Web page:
The Rab Microlite Alpine is a vastly different animal. It has a W/B outer shell and weighs in at 21 oz. vs. 9 oz. here. The Flash sweater is intended as an outer layer for moderate days and should undoubtedly be layered under a W/B shell when skiing trees or when the wind is howling. Yes, the lightweight fabric will snag on tree branches when cruising by in the steeps. The combination of 850 minimum fill power down and lightweight, completely breathable fabric causes it's comfort range to be extremely versitile. From 65 degrees F to 20 F, I typically feel like I'm at room temp while wearing my Flash. Adding a waterproof/breathable layer to the outer fabric increases its durability (still risky in the trees) and it makes it warmer but will also narrow it's comfort range. Warmer temps will more readily cause overheating. I have both the Flash XR and the regular Flash. Probably if I lived in the Pacific NW, I'd wear my XR more. Here in Colorado, I don't even carry fleece in the backcountry anymore. This jacket with a lightweight Gore layer on top and 1-2 thin wool layers underneath is the most I've ever needed on our coldest -10 degree days. Hailing from Minnesota, these Colorado temps are admittedly pretty moderate.
For the record, the Flash XR is plenty water resistant for any wet weather I've encountered short of a downpour.
I've uploaded a photo of my Flash after 3 years of use. If I'd skied trees with it unprotected, it would have patches all over it. Having said that, I've not babied it either. It is either in my pack or thrown in the back of my car or stuffed into the tankbag of my motorbike whenever the temps are anticipated below 40.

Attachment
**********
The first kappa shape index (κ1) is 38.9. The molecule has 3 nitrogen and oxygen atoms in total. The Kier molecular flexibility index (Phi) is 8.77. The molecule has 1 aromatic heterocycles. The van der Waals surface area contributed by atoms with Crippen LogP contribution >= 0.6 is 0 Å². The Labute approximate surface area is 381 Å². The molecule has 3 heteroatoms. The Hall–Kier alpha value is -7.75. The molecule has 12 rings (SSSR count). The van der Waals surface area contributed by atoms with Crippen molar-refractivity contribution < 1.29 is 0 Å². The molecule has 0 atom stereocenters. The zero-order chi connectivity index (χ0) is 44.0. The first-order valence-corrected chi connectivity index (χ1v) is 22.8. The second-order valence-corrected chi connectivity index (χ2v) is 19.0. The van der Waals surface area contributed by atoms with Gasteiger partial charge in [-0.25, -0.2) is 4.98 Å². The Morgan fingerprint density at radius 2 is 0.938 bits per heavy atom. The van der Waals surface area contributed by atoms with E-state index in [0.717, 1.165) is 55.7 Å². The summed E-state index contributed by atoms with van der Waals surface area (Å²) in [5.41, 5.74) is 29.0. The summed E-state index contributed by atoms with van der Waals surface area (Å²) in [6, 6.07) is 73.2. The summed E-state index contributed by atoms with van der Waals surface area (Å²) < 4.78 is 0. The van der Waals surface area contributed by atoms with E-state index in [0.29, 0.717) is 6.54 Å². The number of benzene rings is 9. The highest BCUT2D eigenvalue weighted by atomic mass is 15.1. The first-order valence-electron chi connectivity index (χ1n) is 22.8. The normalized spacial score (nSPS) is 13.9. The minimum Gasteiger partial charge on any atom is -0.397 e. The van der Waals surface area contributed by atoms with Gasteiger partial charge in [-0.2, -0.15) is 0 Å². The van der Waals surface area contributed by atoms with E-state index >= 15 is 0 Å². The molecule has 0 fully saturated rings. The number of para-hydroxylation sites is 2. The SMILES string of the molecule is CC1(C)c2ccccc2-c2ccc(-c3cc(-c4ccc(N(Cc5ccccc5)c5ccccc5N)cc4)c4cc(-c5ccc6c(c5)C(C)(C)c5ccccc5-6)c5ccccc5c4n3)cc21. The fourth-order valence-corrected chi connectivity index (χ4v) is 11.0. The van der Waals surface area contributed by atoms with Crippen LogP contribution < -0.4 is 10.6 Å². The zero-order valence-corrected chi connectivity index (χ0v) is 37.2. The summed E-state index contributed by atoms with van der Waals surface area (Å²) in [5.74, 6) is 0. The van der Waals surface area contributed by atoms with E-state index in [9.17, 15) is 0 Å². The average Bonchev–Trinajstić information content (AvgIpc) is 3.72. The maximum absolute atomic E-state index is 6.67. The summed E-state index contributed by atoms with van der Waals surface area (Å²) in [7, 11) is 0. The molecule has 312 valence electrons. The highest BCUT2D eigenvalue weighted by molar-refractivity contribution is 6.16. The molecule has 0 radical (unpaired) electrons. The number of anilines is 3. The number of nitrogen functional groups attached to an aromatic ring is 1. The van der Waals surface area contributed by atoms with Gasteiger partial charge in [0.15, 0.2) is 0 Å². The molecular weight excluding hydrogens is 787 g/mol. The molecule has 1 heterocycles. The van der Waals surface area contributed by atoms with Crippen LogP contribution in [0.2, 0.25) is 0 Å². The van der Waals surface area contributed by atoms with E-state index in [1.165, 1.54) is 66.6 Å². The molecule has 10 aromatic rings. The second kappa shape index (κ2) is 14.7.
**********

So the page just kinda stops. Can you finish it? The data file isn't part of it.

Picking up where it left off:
Regarding its durability, as Yvon Chouinard so aptly put it: (paraphrasing) Having the best gear is no replacement for knowing how to use it.
Use this jacket wisely (not over-protectively!) and it will last a very, very long time. It will also become your most used jacket as it has become mine.
This is an incredible jacket! I can actually ski in it and not over-heat as I usually do with other higher loft jackets. The shell of the jacket repels snow well. There is a tradeoff for the extremely light-weight material: It rips easily, so you have to be very careful skiing by trees or bushes. I have patched a few areas because I am not careful. I now wear a light shell to protect the jacket when I am skiing in the trees. Recently I purchased the XR version of the Flash jacket. It has a more waterproof shell, an adjustable hood and zipers on the pockets. For wet snow weather, I will probably use the XR model. The Flash jacket is the warmest jacket for its weight. Westernn Mountaineering uses high quality down and produces high quality products. All their products, including this jacket, are worth the price.
No better sweater
You need to know right off the bat that I'm the sales rep in the Rockies for Western Mountaineering. I'm unabashed about extolling the virtues of Western down bags, jackets, pants and booties.